On this episode of Saving the American Dream, we’re sharing how baseball’s most basic principles can help you financially.
It’s not all about home runs
We’d all like to be able to hit home runs, but the truth is that there just aren’t that many home run hitters out there, even at the pro levels. That’s why a lot of teams prefer to play “small ball.”
It’s not as exciting as hitting a homer, but it still gets runs on the board by using other elements of the game (bunting, sacrifice flies, steals, walks, etc.)
A solid retirement plan should be built in a similar way. Don’t try to just hit home runs with risky investments (where you’ll often end up striking out), especially as you get older. Instead, focus more on taking less risk that still allows you to get the job done.
It’s not all about appearances
The book “Moneyball,” which was eventually made into a movie, told the story of Billy Beane and the Oakland A’s method of building a team. The premise of the Moneyball concept is that you should draft, sign, and develop players based on the evaluation of advanced data and statistics.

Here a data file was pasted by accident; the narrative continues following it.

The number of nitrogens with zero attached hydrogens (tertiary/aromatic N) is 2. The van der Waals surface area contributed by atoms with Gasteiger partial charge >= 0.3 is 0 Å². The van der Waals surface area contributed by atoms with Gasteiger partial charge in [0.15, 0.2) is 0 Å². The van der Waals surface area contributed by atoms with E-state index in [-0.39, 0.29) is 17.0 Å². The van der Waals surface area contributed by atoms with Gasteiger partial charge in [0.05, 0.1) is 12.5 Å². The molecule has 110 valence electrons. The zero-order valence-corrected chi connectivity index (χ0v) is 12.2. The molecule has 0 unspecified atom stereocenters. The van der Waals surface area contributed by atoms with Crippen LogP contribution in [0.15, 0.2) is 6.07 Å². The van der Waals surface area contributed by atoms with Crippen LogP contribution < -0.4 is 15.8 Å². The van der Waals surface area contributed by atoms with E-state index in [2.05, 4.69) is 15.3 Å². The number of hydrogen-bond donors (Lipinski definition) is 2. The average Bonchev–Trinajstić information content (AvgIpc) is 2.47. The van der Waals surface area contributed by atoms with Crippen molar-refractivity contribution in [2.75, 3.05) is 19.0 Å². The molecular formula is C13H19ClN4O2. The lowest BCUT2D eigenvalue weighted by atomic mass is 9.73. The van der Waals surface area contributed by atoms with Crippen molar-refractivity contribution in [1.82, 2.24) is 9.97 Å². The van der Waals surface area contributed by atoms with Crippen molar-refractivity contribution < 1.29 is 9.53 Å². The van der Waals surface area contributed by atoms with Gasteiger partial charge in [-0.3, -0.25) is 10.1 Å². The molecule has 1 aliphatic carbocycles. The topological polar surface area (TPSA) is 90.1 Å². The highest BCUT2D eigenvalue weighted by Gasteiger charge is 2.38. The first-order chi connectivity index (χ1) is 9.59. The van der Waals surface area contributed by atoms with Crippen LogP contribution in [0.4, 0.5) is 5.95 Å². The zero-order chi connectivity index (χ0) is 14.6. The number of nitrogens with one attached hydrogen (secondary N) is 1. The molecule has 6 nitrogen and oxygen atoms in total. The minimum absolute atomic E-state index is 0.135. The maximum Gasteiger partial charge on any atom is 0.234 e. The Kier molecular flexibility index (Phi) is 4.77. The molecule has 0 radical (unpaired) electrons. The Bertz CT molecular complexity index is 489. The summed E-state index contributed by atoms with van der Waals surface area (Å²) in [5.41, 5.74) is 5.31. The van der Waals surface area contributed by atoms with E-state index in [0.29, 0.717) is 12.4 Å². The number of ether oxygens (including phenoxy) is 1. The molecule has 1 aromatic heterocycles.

This was a contrast from baseball’s traditional methods, where scouts paid less attention to numbers and gravitated toward players who “looked the part.”
In your retirement planning, don’t be fooled by fancy brochures or sales materials, or by slick sales people who are simply hocking a product. Instead, work with someone who is willing to help you understand the numbers and places an emphasis on logic and math instead of emotions like fear and greed.
At our office, we can help you become a world-class saver so that you’re consistently putting away 20% of your gross income for your future.
Listen to the full podcast or use the timestamps below to jump to a specific section.
Navigating the Show
[4:07] – Home runs
[8:29] – Moneyball
[12:37] – Five-tool players
[16:40] – Game plan
“Let’s help you become a world-class saver so that you’re consistently putting away 20% of your gross income for the future. ”
– Michael Schulte